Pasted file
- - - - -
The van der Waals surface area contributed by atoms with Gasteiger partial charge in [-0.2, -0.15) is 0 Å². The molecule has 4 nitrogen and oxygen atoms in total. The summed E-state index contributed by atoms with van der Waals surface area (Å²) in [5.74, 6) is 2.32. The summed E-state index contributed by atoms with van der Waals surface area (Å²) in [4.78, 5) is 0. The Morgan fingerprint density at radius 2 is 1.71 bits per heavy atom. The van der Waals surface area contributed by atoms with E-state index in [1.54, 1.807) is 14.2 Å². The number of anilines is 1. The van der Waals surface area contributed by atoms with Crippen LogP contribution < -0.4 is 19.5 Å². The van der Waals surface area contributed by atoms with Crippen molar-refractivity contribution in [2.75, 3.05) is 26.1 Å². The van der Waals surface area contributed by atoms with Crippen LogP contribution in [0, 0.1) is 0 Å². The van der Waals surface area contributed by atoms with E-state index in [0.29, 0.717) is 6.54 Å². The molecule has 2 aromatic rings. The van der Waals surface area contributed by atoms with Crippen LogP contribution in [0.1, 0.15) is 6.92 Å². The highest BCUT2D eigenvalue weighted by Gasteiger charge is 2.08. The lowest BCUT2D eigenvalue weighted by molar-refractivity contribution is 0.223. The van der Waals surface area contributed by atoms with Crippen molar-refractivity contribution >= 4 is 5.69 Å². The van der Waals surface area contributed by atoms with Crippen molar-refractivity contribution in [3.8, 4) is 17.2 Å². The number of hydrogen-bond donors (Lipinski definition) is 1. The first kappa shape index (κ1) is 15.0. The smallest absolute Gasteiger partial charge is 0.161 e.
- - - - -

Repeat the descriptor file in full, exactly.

The van der Waals surface area contributed by atoms with Gasteiger partial charge in [-0.2, -0.15) is 0 Å². The molecule has 4 nitrogen and oxygen atoms in total. The summed E-state index contributed by atoms with van der Waals surface area (Å²) in [5.74, 6) is 2.32. The summed E-state index contributed by atoms with van der Waals surface area (Å²) in [4.78, 5) is 0. The Morgan fingerprint density at radius 2 is 1.71 bits per heavy atom. The van der Waals surface area contributed by atoms with E-state index in [1.54, 1.807) is 14.2 Å². The number of anilines is 1. The van der Waals surface area contributed by atoms with Crippen LogP contribution < -0.4 is 19.5 Å². The van der Waals surface area contributed by atoms with Crippen molar-refractivity contribution in [2.75, 3.05) is 26.1 Å². The van der Waals surface area contributed by atoms with Crippen LogP contribution in [0, 0.1) is 0 Å². The van der Waals surface area contributed by atoms with E-state index in [0.29, 0.717) is 6.54 Å². The molecule has 2 aromatic rings. The van der Waals surface area contributed by atoms with Crippen LogP contribution in [0.1, 0.15) is 6.92 Å². The highest BCUT2D eigenvalue weighted by Gasteiger charge is 2.08. The lowest BCUT2D eigenvalue weighted by molar-refractivity contribution is 0.223. The van der Waals surface area contributed by atoms with Crippen molar-refractivity contribution >= 4 is 5.69 Å². The van der Waals surface area contributed by atoms with Crippen molar-refractivity contribution in [3.8, 4) is 17.2 Å². The number of hydrogen-bond donors (Lipinski definition) is 1. The first kappa shape index (κ1) is 15.0. The smallest absolute Gasteiger partial charge is 0.161 e.